So I set a new specific writing goal. Write a scene a week. When I imagined writing my novel, I imagined these moments; the perfect thing the main character says, what happens when she’s in hot water, who’s right there with her, who or what’s fighting against her, how it all looks and feels and smells right there in the moment. I love writing scenes, letting them propel the plot forward as the characters do things and say things and cause drama and make mistakes. Chopping my writing up into scenes feels like creating tiny short stories that each play a small part in the grand scheme of things. It feels doable. It feels exciting.

As always, I’m keeping the rules flexible. I can skip down the track if I want. If, later on, I decide a character really needs a nose job or a hair dye or a complete gender switch, I’ll run with that feeling and go back to change things later. If a scene doesn’t sit well in the grand scheme of things, that’s okay. I’m keeping my characters on my mind and building their world.

I’d like to vow to write 52 scenes this year, but I won’t. I know myself too well to do that. And besides, at some point I’m going to have to take all those tracks and somehow stick them together to create one long path. Who’s to say if that will take 52 scenes or 100 or 38. Who’s to say I won’t want to start filling in the blanks before I even get to 20 scenes. I’ll see where my characters and my gut feelings take me.

I’m not naive enough to think this will be all joy and excitement. I’ve learned that my happy little image of “being a writer” sitting at my desk writing down my gorgeous imagination that just flows out of my pen- that isn’t writing. Writing is work. And it’s hard. And sometimes it’s staring at the wall in front of your desk for an hour wondering “what now?” And sometimes it’s banging your head against that wall because it all sucks sucks sucks and nothing’s working. But this is what I want and it’s what I’ve signed up for. So I’ll keep finding ways to create joy in the work and pain. And I’ll keep writing.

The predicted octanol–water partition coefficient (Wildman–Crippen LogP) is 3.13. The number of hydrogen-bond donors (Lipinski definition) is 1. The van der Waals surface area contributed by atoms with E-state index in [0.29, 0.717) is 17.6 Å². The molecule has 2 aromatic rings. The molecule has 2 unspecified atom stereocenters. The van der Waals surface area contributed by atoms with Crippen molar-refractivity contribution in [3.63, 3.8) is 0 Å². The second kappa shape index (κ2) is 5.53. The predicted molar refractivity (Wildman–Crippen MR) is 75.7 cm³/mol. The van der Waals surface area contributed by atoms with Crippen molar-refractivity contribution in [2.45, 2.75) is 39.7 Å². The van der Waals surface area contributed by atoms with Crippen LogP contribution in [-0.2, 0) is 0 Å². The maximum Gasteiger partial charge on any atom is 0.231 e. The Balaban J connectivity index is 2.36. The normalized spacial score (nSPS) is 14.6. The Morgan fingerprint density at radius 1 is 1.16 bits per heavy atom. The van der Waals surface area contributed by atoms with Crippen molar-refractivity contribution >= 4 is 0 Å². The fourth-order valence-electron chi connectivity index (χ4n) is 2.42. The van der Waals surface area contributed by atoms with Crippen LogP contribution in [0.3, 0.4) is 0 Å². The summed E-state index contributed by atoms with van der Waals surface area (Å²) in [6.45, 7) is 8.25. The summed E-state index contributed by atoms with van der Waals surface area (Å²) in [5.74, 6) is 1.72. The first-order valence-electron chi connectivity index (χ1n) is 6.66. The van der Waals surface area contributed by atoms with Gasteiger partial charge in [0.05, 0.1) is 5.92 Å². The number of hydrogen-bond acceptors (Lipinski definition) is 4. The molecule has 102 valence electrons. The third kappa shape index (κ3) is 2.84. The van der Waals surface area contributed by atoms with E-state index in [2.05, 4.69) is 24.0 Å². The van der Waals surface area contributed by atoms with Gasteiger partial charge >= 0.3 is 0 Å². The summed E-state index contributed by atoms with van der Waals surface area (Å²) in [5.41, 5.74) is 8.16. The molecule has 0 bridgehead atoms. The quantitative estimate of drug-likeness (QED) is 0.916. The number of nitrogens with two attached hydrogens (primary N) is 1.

A Fourth Grader's Dream


In fourth grade, Mrs. Rushford told me I would make a great writer. That year was the big writing year, the year students got books "published" into hardcovers with laminated jackets we illustrated ourselves. Our classroom was stocked with tiny toy-like word processing laptops we were free to use during recess and writing time and I remember spending many lunches inside at my desk working on a secret silly chapter book about a unicorn in the forest. I couldn't wait to get my fingers on the keyboard and put my imaginings into a very official looking document.

When it came time to write our own books to be published at the end of the year, I couldn't decide between two stories. I had mapped them out in my head and felt sure that both would astound my class with their maturity and depth, so which to choose? Finally, I shyly asked Mrs. Rushford if it would be alright if I wrote two, expecting to hear that each student would only get one book published because if not, wouldn't everyone write multiples? To my surprise, she got excited and told me she would love it if I wrote two. Strangely, no one else in class seemed to want to do the same.

I'm not sure why I needed two different books because they were about the same thing. Two young girls who are loved and admired tragically die. I specifically remember illustrations of a morbid graveyard with a young girl's name etched in stone. Looking back, this might be a great discussion topic for my therapist. I had recently watched a Hallmarky movie about a couple that falls in love and the woman dies tragically of something or other. I became enraptured with death; my emo stage was definitely fourth grade. Thus becoming the ten-year-old Nicholas Sparks.